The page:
But the camo shirt is emblematic of a blossoming trend of independence within my kids that I’m not quite ready for. My son puts on a camo shirt and it hits me: I’m losing my babies.

On the one hand, it’s great that my kids will get themselves dressed (every once in a while, but never when I really need them to). On the other hand, that newfound independence often bites me in the ass. Like the time my son decided to get himself dressed before going to the pediatrician. I didn’t find out he was “free balling” it until we’re sitting in the waiting room and he said, giggling, “daddy, I’m not wearing any underwear.”

And of course, they’re completely incapable of putting their clothes on the correct way. Buttons are askew, zippers are in the back, they only have one sock on…You would think that they would emerge from their room with their shirts right side out or not backwards at least half of the time. Statistically, that seems like a possibility, but apparently statistics are bullshit. I’d say 99% of the time, they have their damned shirts on backwards and apparently, I’m not allowed to say, “hey sweetie, can your turn your shirt around?” because that would kill their independent spirit and squelch their will to live, so we have to walk around all day long like some suburban version of Kris Kross.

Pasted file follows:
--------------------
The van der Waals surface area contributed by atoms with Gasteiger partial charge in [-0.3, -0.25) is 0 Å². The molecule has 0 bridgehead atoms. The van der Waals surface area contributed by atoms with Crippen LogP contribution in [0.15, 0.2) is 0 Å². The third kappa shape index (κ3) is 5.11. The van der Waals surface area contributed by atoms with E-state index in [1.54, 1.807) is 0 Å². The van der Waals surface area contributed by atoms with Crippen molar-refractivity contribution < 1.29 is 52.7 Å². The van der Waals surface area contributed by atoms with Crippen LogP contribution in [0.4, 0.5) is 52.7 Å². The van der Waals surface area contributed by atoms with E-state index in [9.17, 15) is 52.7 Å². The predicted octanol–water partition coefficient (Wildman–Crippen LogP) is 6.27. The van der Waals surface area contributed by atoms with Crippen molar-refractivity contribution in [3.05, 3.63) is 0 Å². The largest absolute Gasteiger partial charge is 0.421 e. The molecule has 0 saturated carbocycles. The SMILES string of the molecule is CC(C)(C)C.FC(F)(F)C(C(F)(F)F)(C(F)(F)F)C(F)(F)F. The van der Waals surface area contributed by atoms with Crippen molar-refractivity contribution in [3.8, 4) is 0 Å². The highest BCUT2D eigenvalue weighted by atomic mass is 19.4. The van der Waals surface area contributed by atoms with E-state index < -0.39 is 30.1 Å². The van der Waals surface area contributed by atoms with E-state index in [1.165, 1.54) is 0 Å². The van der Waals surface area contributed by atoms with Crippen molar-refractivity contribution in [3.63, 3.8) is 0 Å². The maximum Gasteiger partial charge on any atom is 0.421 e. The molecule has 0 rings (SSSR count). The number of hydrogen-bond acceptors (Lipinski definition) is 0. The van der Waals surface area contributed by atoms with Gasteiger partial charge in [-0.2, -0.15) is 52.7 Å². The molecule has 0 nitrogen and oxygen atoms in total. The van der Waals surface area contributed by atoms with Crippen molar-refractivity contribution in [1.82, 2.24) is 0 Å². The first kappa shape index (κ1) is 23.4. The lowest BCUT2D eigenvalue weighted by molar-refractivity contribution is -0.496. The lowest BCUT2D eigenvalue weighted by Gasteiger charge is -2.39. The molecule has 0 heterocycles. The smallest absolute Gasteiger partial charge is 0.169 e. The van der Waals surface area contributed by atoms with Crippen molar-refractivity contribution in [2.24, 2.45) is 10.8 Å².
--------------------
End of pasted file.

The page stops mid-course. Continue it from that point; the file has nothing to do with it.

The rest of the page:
It’s like they have the desire to take care of themselves, but not the fine motor skills to pull it off. Don’t get me started on the time they decided to make tomato soup (yesterday) for breakfast on their own. We have to move now because of the mess they made.

I guess my son has always had that independent streak. When he was a toddler, I’d wake up in the middle of the night to the sound of the microwave buttons beeping. I’d sprint out to the kitchen to find him naked, standing on a chair, trying to cook himself breakfast in the microwave.